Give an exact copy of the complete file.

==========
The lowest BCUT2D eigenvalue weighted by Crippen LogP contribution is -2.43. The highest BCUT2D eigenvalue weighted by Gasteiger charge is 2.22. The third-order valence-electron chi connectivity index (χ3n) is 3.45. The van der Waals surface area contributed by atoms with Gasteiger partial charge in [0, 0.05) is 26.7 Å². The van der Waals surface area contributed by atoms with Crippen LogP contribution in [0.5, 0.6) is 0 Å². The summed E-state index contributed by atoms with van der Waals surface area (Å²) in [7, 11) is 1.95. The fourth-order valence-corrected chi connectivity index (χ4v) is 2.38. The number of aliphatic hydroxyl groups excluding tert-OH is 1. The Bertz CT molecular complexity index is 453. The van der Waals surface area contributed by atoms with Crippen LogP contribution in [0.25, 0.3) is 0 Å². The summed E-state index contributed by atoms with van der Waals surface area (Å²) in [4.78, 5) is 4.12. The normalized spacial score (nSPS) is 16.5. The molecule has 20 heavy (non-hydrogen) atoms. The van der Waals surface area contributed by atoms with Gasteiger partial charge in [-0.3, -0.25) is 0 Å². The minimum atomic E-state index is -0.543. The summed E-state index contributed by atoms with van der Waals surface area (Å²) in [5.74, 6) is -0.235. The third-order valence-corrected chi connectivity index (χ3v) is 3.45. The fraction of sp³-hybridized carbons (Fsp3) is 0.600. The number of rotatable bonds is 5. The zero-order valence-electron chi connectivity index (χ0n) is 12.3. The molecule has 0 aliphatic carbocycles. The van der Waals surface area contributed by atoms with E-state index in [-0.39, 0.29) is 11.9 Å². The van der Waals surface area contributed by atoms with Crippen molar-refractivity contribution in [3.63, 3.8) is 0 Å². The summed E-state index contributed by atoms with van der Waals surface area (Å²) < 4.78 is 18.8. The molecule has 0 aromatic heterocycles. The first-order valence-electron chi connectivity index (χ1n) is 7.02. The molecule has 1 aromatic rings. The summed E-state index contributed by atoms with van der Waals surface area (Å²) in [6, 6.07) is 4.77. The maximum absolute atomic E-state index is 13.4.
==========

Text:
The lowest BCUT2D eigenvalue weighted by Crippen LogP contribution is -2.43. The highest BCUT2D eigenvalue weighted by Gasteiger charge is 2.22. The third-order valence-electron chi connectivity index (χ3n) is 3.45. The van der Waals surface area contributed by atoms with Gasteiger partial charge in [0, 0.05) is 26.7 Å². The van der Waals surface area contributed by atoms with Crippen LogP contribution in [0.5, 0.6) is 0 Å². The summed E-state index contributed by atoms with van der Waals surface area (Å²) in [7, 11) is 1.95. The fourth-order valence-corrected chi connectivity index (χ4v) is 2.38. The number of aliphatic hydroxyl groups excluding tert-OH is 1. The Bertz CT molecular complexity index is 453. The van der Waals surface area contributed by atoms with Crippen LogP contribution in [0.25, 0.3) is 0 Å². The summed E-state index contributed by atoms with van der Waals surface area (Å²) in [4.78, 5) is 4.12. The normalized spacial score (nSPS) is 16.5. The molecule has 20 heavy (non-hydrogen) atoms. The van der Waals surface area contributed by atoms with Gasteiger partial charge in [-0.3, -0.25) is 0 Å². The minimum atomic E-state index is -0.543. The summed E-state index contributed by atoms with van der Waals surface area (Å²) in [5.74, 6) is -0.235. The third-order valence-corrected chi connectivity index (χ3v) is 3.45. The fraction of sp³-hybridized carbons (Fsp3) is 0.600. The number of rotatable bonds is 5. The zero-order valence-electron chi connectivity index (χ0n) is 12.3. The molecule has 0 aliphatic carbocycles. The van der Waals surface area contributed by atoms with E-state index in [-0.39, 0.29) is 11.9 Å². The van der Waals surface area contributed by atoms with Crippen molar-refractivity contribution in [3.63, 3.8) is 0 Å². The summed E-state index contributed by atoms with van der Waals surface area (Å²) < 4.78 is 18.8. The molecule has 0 aromatic heterocycles. The first-order valence-electron chi connectivity index (χ1n) is 7.02. The molecule has 1 aromatic rings. The summed E-state index contributed by atoms with van der Waals surface area (Å²) in [6, 6.07) is 4.77. The maximum absolute atomic E-state index is 13.4.